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When I passed the door of the Howdy Club, where the lights were dazzling,

two men in women's evening gowns waved to me to come in.

-- One Man's Century, George P. Oslin

The 1930's in NYC saw a flourishing of queer culture - scenes, parties, shows and clubs...and one of the most interesting of these was called the Howdy Club (or Club Howdy, and the Howdy Revue, alternately). Located at 47 W 3rd Street and in operation from 1935-1944, this club was one of the few locations meant specifically for a lesbian audience, although straight couples and gay men were allowed to attend as guests.

At Club Howdy, a guest might see a burlesque act, male impersonators, men in drag ('sissy boys') as chorus boys, cocktail 'waitresses' and back-up dancers for headlining female singers. The New York Post, in all its tactful glory even then, described it as "The Village at its strangest - and not for the squeamish." We have no doubt it was delightful.

The Mob had an active hand in queer businesses in NYC at the time, and their presence began to draw attention to many queer establishments, which the Mayor seems to have used as excuses to close down locations of 'questionable morality.' This particular location was 'managed' by the Genovese family, bringing it under frequent scrutiny for illegal activity.

The Howdy Club's demise came in 1944 (it managed to survive much longer than most, perhaps in part because of its steady stream of straight guests), as part of a sting - closed down on 'morality charges,' due to the presence of a 'man with feminine characteristics.'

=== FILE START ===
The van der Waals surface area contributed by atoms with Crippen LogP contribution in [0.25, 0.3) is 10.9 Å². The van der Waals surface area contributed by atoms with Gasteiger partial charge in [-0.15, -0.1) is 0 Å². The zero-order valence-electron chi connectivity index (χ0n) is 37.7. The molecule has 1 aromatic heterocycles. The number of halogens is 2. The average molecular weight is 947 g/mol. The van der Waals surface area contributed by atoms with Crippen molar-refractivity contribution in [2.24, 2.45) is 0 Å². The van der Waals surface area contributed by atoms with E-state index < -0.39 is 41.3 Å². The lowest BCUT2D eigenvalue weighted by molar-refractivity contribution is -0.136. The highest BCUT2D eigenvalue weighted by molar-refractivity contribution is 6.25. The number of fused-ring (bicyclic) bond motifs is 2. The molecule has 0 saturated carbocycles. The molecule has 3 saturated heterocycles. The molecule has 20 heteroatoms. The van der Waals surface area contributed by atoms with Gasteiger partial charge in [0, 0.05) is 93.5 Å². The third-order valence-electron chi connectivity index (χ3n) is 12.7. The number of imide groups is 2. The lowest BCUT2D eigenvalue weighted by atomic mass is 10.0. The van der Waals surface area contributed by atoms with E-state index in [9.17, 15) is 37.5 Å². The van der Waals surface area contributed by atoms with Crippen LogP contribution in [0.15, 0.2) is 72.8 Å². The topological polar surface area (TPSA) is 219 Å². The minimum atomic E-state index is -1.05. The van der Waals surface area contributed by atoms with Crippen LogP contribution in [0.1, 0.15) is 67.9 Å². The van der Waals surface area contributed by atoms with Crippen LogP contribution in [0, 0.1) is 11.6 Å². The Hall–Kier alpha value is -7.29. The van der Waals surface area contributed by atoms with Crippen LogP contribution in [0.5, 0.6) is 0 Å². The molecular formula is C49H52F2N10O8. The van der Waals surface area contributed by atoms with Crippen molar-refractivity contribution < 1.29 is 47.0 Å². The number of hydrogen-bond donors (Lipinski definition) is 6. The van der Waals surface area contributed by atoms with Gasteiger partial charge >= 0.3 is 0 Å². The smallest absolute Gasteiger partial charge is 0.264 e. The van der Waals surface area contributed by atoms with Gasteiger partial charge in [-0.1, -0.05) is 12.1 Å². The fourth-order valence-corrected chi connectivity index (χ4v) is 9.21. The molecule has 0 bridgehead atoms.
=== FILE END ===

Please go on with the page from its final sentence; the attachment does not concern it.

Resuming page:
Irony abounds in New York.


The pansies that bloom in the spring, tra-la--along with most any other old thing, tra-la.

It's tagged "a rendezvous for sophisticates" and you can take it or leave it or take it.

-- Going Places In New York City (1937/38 Edition), p. 38

The December 2, 1944 issue of Billboard had this to say about Club Howdy's closing:

NEW YORK, NOV. 25 -- The Howdy Club [... has] been forced to suspend their cabaret activities until December 5 on morals charges. The suspensions began November 20. Both spots have filed petitions for stays but so far have not been successful.

The Forty-Seven West Third Street Corp., Stephen France, president, which operates the Howdy, was found guilty at a hearing on November 15 before Fourth Deputy Commission Cornelius O'Leary of oresenting a show in which a male dancer, Leon La Verdi, gave a performance that "exhibited feminine characteritistics which would appeal to any male homosexual" present. In his petition for a stay, France pointed out that La Verdi had been doing the same act for about 10 years without complaint. The charge was made by two policewomen. La Verdi was interviewed by the police department and was allowed to keep his work permit which the department issues to nitery performers here.

ODDVOICES NYC is reinventing this legendary club, as a series of cabaret performances, offering new and old material in the revue style that the Howdy Club favored - keeping its history as a gender-bending, provocative and non-conforming, female-centric performance space alive. Won't you drop in sometime and join us?


For more information about the Howdy Club and the role of the Mob in the NYC queer scene of the 1930s and 40's, check out these resources:

> The Lost Womyns Spaces blog
> New York Post article
> Gay New York, by George Chauncy